Carl Sacklen

It's Time to Trump Trump

Jeb is gone; Christie is done; Carson has faded. What did all these GOP (Republican) candidates have in common? They weren’t exciting enough. In this race, an important characteristic has been what Trump calls “energy”. The candidates will come across as extreme in some cases, even to the point of maybe being banned from the UK, but this is what the Republican electorate wants and what Trump, and to some extent Cruz, deliver.

The reason Trump is so far ahead in the GOP race is because of this concept of “energy”, or in other words, his anti-establishment undertone that has the Republican Party quivering. If Trump maintains his position in the race, which is most likely, then he will win the Republican nomination. This is when he truly becomes dangerous. Once he has appealed to the white, blue-collar electorate unhappy with the establishment’s “Washington” candidates, he can shift wherever he wants to on the Republican spectrum. It is most likely that he will move left to pick up the many Republican voters previously alienated by the extreme policies suggested by candidates, whilst also collecting some right-wing Democrats on the way.

The moderates in this race have flopped. The debates have become theatre and Trump, a reality show star, has flourished in this environment. More like a boxing ring — something Trump is also all too familiar with — the candidates have thrown punches at each other from their podiums, much to the appeal of the Tea Party faction of the GOP electorate, with Trump almost always coming out with the fewest bruises. His artful dodging of questions is frustrating yet intriguing, rude yet hilarious, and dumb yet so intelligent. A mistake that Clinton cannot afford to make, assuming she gets the Democrat nomination, is to believe that Trump is as vacuous, imbecilic and moronic as he presents himself.

Trump is a populist who, if and when he gets the nomination, will be able to pick up voters he wants from every corner of the electorate. He is not part of the Republican establishment, so doesn’t need to conform to them. As a populist he preys on people’s dissatisfaction with the current social state and uses those dissatisfied voters to rise up. Once he has risen up however, just like any populist, the utopian promises that he presented cannot be upheld. His unpredictability in the coming months is what will make Trump so terrifying.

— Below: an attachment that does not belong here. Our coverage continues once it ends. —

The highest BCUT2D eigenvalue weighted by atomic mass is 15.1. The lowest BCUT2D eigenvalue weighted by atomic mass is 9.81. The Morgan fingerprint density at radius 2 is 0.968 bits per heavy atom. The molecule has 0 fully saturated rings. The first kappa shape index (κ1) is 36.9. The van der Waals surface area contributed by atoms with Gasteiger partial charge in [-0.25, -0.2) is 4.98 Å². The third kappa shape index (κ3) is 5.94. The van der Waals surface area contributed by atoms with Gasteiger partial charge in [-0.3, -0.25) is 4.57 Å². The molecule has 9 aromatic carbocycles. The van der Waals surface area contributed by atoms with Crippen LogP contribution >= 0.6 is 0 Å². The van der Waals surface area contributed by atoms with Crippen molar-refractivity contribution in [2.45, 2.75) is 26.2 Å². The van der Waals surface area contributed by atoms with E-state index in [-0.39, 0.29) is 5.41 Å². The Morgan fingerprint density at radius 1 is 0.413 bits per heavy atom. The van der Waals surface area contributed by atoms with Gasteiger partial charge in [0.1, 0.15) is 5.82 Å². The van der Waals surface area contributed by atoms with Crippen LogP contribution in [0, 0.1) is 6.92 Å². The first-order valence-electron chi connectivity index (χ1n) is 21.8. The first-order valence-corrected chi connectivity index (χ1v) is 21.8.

The question is whether Clinton will be tough enough to stand up to Trump in the presidential race, as there are several things that she can be attacked on. She has backtracked on several issues central to the Democrat campaign. With Sanders stealing a large chunk of the voters, she had to shift to the left and present herself as a more credible candidate for liberal voters. In doing so however, her stance on key issues, and how they have changed, came into the spotlight. LGBT rights for instance, is a matter on which Clinton has only recently in 2013 taken a more liberal stance on which has led to accusations that she is flip-flopping. Then there’s the controversy surrounding her use of her private email rather than her Secretary of State email that suggests she is untrustworthy.

Whilst you can say that Clinton can attack Trump on issues that he too has not been clear on, like globalisation, he has proven to be a lot more skilled at bullying his way into answering the questions he wanted to be asked in the first place. It is also important to bear in mind that this is a race where much of the electorate, right-wing or left-wing, is angry at the establishment. Clinton, with her wealth, impressive CV, and her husband, personifies this establishment.

If Hillary Clinton cannot do more than what she is currently doing, then we have a serious problem because Trump will come at her like one of his real-estate bulldozers and flatten any chance of a Democratic government after the next election. He will be able to sweep across the political spectrum and pick up anyone from the right-wing Democrats to the die-hard conservative Republicans and waltz into the Oval Office. Of course, in moving left on certain issues he will alienate some of his passionate support base, but in doing so he will pick up so many of the Republicans, and to some extent Democrats, who feel estranged by the current set of candidates. Trump, unlike fellow populist Bernie Sanders, is not a man motivated by an ideology; rather he is propelled by the never-ending hunt for more power, and where better than the Oval Office?